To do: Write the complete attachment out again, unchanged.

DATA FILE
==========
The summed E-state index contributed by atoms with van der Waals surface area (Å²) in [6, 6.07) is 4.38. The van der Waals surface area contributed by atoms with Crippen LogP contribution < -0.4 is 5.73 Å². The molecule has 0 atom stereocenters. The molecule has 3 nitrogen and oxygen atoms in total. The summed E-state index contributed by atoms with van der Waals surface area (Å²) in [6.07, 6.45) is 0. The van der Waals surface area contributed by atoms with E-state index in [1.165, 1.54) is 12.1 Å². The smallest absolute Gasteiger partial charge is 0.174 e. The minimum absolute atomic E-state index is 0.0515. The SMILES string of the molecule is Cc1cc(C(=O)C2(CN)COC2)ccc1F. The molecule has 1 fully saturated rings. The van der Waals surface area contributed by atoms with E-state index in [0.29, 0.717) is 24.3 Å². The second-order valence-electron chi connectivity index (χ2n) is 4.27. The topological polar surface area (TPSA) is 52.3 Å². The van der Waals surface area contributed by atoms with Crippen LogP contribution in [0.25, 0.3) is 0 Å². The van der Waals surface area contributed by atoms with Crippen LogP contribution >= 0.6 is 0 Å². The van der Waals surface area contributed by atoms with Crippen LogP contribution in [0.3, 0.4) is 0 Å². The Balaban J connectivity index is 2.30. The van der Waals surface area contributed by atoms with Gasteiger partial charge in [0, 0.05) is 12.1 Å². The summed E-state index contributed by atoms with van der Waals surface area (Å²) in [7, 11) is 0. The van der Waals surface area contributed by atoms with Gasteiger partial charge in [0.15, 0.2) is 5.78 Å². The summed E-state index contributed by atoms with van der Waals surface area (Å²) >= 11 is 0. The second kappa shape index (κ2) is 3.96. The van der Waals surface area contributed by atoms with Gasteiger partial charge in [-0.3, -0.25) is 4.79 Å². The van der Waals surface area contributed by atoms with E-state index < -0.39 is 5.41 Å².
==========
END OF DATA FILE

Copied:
The summed E-state index contributed by atoms with van der Waals surface area (Å²) in [6, 6.07) is 4.38. The van der Waals surface area contributed by atoms with Crippen LogP contribution < -0.4 is 5.73 Å². The molecule has 0 atom stereocenters. The molecule has 3 nitrogen and oxygen atoms in total. The summed E-state index contributed by atoms with van der Waals surface area (Å²) in [6.07, 6.45) is 0. The van der Waals surface area contributed by atoms with E-state index in [1.165, 1.54) is 12.1 Å². The smallest absolute Gasteiger partial charge is 0.174 e. The minimum absolute atomic E-state index is 0.0515. The SMILES string of the molecule is Cc1cc(C(=O)C2(CN)COC2)ccc1F. The molecule has 1 fully saturated rings. The van der Waals surface area contributed by atoms with E-state index in [0.29, 0.717) is 24.3 Å². The second-order valence-electron chi connectivity index (χ2n) is 4.27. The topological polar surface area (TPSA) is 52.3 Å². The van der Waals surface area contributed by atoms with Crippen LogP contribution in [0.25, 0.3) is 0 Å². The van der Waals surface area contributed by atoms with Crippen LogP contribution >= 0.6 is 0 Å². The van der Waals surface area contributed by atoms with Crippen LogP contribution in [0.3, 0.4) is 0 Å². The Balaban J connectivity index is 2.30. The van der Waals surface area contributed by atoms with Gasteiger partial charge in [0, 0.05) is 12.1 Å². The summed E-state index contributed by atoms with van der Waals surface area (Å²) in [7, 11) is 0. The van der Waals surface area contributed by atoms with Gasteiger partial charge in [0.15, 0.2) is 5.78 Å². The summed E-state index contributed by atoms with van der Waals surface area (Å²) >= 11 is 0. The second kappa shape index (κ2) is 3.96. The van der Waals surface area contributed by atoms with Gasteiger partial charge in [-0.3, -0.25) is 4.79 Å². The van der Waals surface area contributed by atoms with E-state index < -0.39 is 5.41 Å².